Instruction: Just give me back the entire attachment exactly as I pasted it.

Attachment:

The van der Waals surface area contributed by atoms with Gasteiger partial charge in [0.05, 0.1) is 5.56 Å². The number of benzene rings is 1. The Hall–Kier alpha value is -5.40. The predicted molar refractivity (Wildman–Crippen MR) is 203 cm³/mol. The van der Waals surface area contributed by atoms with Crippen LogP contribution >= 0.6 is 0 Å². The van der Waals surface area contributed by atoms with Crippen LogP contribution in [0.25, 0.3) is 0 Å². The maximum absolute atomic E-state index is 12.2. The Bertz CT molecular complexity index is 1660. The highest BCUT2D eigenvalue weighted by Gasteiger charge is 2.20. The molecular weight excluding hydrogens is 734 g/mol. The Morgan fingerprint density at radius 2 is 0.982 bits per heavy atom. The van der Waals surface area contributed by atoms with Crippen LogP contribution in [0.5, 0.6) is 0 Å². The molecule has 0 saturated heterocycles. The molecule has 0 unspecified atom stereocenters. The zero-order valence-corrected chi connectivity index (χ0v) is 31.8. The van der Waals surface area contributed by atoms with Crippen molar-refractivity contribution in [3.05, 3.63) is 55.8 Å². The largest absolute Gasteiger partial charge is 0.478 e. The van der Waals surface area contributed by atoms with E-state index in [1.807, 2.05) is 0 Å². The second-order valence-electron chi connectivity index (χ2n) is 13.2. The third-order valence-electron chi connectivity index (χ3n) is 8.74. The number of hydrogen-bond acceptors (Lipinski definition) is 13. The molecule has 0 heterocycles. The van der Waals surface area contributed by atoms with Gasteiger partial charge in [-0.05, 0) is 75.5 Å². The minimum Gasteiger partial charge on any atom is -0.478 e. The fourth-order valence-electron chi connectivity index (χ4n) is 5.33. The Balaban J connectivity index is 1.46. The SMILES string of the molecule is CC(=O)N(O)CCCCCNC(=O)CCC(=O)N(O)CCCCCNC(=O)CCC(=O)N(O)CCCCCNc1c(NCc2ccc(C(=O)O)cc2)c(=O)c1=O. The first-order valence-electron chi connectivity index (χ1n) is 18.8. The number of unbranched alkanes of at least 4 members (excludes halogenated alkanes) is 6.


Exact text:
The van der Waals surface area contributed by atoms with Gasteiger partial charge in [0.05, 0.1) is 5.56 Å². The number of benzene rings is 1. The Hall–Kier alpha value is -5.40. The predicted molar refractivity (Wildman–Crippen MR) is 203 cm³/mol. The van der Waals surface area contributed by atoms with Crippen LogP contribution >= 0.6 is 0 Å². The van der Waals surface area contributed by atoms with Crippen LogP contribution in [0.25, 0.3) is 0 Å². The maximum absolute atomic E-state index is 12.2. The Bertz CT molecular complexity index is 1660. The highest BCUT2D eigenvalue weighted by Gasteiger charge is 2.20. The molecular weight excluding hydrogens is 734 g/mol. The Morgan fingerprint density at radius 2 is 0.982 bits per heavy atom. The van der Waals surface area contributed by atoms with Crippen LogP contribution in [0.5, 0.6) is 0 Å². The molecule has 0 saturated heterocycles. The molecule has 0 unspecified atom stereocenters. The zero-order valence-corrected chi connectivity index (χ0v) is 31.8. The van der Waals surface area contributed by atoms with Crippen molar-refractivity contribution in [3.05, 3.63) is 55.8 Å². The largest absolute Gasteiger partial charge is 0.478 e. The van der Waals surface area contributed by atoms with E-state index in [1.807, 2.05) is 0 Å². The second-order valence-electron chi connectivity index (χ2n) is 13.2. The third-order valence-electron chi connectivity index (χ3n) is 8.74. The number of hydrogen-bond acceptors (Lipinski definition) is 13. The molecule has 0 heterocycles. The van der Waals surface area contributed by atoms with Gasteiger partial charge in [-0.05, 0) is 75.5 Å². The minimum Gasteiger partial charge on any atom is -0.478 e. The fourth-order valence-electron chi connectivity index (χ4n) is 5.33. The Balaban J connectivity index is 1.46. The SMILES string of the molecule is CC(=O)N(O)CCCCCNC(=O)CCC(=O)N(O)CCCCCNC(=O)CCC(=O)N(O)CCCCCNc1c(NCc2ccc(C(=O)O)cc2)c(=O)c1=O. The first-order valence-electron chi connectivity index (χ1n) is 18.8. The number of unbranched alkanes of at least 4 members (excludes halogenated alkanes) is 6.